As the battle over gun regulation continues, the argument most promoted as an alternative to gun restrictions is the need to do more about mental health. National Rifle Association President Wayne LaPierre, last December, making the case: “We have a mental health system in this country that has completely and totally collapsed.”
As a gun-rights state second to none, Idaho might be expected to go after the matter of mental health in a more serious way. As a matter of policymaking, concerns about mental health per se might be a hard sell, but propping up the argument on guns would seem to be front burner … if problem-solving really is of much interest.
Idaho hasn’t been doing (yet) what its neighbor to the south, Nevada, reportedly has been doing of late: Packing mentally ill patients on Greyhound buses and sending them to the other 49 states (1,500 or so from the Rawson-Neal Psychiatric Center at Las Vegas). But ....
In February, the Idaho Department of Correction, which had been seeking approval for a secure mental health facility containing 579 beds — a substantial percentage of people behind bars in Idaho as elsewhere have serious mental issues — dropped the proposal. The department said, “Director Brent Reinke decided to withdraw the proposal while the agency works with the Department of Health and Welfare, the courts, the Idaho Criminal Justice Commission and other stakeholders on developing a plan for addressing broader issues.”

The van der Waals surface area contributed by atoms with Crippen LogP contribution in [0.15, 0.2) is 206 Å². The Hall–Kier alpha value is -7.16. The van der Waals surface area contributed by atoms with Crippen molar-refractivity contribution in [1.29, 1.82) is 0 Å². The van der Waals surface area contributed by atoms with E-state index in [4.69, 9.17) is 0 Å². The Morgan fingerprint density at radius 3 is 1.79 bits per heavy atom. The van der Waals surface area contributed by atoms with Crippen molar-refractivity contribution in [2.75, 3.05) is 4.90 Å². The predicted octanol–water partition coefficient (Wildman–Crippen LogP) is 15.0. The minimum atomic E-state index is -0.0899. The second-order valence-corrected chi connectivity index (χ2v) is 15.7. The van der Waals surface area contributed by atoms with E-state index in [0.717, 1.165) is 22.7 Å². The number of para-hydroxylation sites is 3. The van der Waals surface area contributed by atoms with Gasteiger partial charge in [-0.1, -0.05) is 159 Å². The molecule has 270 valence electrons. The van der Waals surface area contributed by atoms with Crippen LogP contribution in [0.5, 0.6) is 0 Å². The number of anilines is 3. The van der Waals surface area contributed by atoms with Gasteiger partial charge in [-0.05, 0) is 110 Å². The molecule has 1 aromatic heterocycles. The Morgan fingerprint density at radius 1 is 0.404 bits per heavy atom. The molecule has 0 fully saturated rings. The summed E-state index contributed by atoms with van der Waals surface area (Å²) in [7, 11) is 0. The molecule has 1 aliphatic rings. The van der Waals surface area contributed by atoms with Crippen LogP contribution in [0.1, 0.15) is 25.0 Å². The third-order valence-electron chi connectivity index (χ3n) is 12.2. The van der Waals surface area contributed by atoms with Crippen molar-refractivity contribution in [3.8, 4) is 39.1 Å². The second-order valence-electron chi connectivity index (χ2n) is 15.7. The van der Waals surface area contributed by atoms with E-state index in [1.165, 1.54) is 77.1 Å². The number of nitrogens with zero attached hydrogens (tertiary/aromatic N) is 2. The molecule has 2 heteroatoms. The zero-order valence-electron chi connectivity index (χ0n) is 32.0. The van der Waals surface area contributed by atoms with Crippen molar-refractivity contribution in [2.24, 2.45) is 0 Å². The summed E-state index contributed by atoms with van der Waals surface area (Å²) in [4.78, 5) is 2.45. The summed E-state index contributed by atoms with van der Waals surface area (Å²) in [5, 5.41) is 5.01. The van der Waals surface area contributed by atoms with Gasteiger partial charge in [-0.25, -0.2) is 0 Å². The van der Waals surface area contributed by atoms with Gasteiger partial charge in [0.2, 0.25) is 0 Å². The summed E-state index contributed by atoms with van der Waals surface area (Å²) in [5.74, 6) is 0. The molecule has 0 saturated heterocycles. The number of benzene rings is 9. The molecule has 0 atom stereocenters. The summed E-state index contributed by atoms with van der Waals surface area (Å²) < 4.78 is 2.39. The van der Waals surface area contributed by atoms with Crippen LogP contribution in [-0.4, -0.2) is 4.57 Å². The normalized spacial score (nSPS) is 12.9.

Could that be a longer version of: “Let’s form a committee”? That would cost less than the facility.
The department outsources medical care, physical and mental, at the correctional institutions, and its current contractor is Corizon, of Brentwood, Tenn. It’s a big company, providing services at 349 correctional facilities in 29 states. But as with the Corrections Corporation of America, which runs one of Idaho’s prisons, there have been issues.
Last week, the Board of Correction chose to continue its Corizon contract, now valued at $27 million annually, just until January rather than for a full year. It will also solicit other bids. There were prompts for this: Idaho fined Corizon for missing benchmarks, and a federal lawsuit has added pressure for improvements. The Associated Press said in one story last week that “a federally appointed expert concluded its medical care was so bad it amounted to cruel and unusual punishment.”
Just what you want to hear about prisoners who one day, sooner or later, will again be walking Idaho’s streets, some of them with firearms in hand.
In Idaho, about 54,000 adults and 18,000 children have serious mental conditions; there were 222 suicides in Idaho in 2006, many attributable to mental illness. In 2008, about 17,000 of adults behind bars in Idaho had serious mental disorders (which mostly, probably, got worse under those conditions.) In the state, about 16 percent of adults with serious mental problems get help from public mental health services. There are services, but pressure from budget cuts has been crimping them more and more.
Added up, improvements in mental health treatment begin to look no more likely in Idaho than new gun regulation.